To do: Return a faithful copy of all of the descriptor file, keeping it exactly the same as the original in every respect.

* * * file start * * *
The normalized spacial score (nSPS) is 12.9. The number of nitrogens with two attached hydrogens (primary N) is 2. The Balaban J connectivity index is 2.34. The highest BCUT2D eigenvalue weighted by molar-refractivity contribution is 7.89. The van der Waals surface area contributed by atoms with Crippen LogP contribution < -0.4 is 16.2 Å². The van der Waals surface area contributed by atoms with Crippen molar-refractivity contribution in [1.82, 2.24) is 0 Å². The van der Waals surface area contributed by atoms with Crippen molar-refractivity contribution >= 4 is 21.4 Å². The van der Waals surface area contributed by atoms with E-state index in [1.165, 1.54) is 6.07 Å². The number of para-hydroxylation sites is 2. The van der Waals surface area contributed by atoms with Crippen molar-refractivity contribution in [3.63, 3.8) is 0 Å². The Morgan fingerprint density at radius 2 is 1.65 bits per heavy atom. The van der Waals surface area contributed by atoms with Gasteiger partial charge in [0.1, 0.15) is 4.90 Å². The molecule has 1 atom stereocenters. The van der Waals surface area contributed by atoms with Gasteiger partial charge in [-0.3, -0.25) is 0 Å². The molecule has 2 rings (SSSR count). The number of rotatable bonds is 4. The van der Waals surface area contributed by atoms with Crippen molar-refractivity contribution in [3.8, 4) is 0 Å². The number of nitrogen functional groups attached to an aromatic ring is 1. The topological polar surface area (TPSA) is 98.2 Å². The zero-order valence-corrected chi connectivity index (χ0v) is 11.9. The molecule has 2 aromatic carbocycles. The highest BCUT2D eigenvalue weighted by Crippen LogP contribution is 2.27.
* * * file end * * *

The normalized spacial score (nSPS) is 12.9. The number of nitrogens with two attached hydrogens (primary N) is 2. The Balaban J connectivity index is 2.34. The highest BCUT2D eigenvalue weighted by molar-refractivity contribution is 7.89. The van der Waals surface area contributed by atoms with Crippen LogP contribution < -0.4 is 16.2 Å². The van der Waals surface area contributed by atoms with Crippen molar-refractivity contribution in [1.82, 2.24) is 0 Å². The van der Waals surface area contributed by atoms with Crippen molar-refractivity contribution >= 4 is 21.4 Å². The van der Waals surface area contributed by atoms with E-state index in [1.165, 1.54) is 6.07 Å². The number of para-hydroxylation sites is 2. The van der Waals surface area contributed by atoms with Crippen molar-refractivity contribution in [3.63, 3.8) is 0 Å². The Morgan fingerprint density at radius 2 is 1.65 bits per heavy atom. The van der Waals surface area contributed by atoms with Gasteiger partial charge in [0.1, 0.15) is 4.90 Å². The molecule has 1 atom stereocenters. The van der Waals surface area contributed by atoms with Gasteiger partial charge in [-0.3, -0.25) is 0 Å². The molecule has 2 rings (SSSR count). The number of rotatable bonds is 4. The van der Waals surface area contributed by atoms with Crippen molar-refractivity contribution in [3.8, 4) is 0 Å². The number of nitrogen functional groups attached to an aromatic ring is 1. The topological polar surface area (TPSA) is 98.2 Å². The zero-order valence-corrected chi connectivity index (χ0v) is 11.9. The molecule has 2 aromatic carbocycles. The highest BCUT2D eigenvalue weighted by Crippen LogP contribution is 2.27.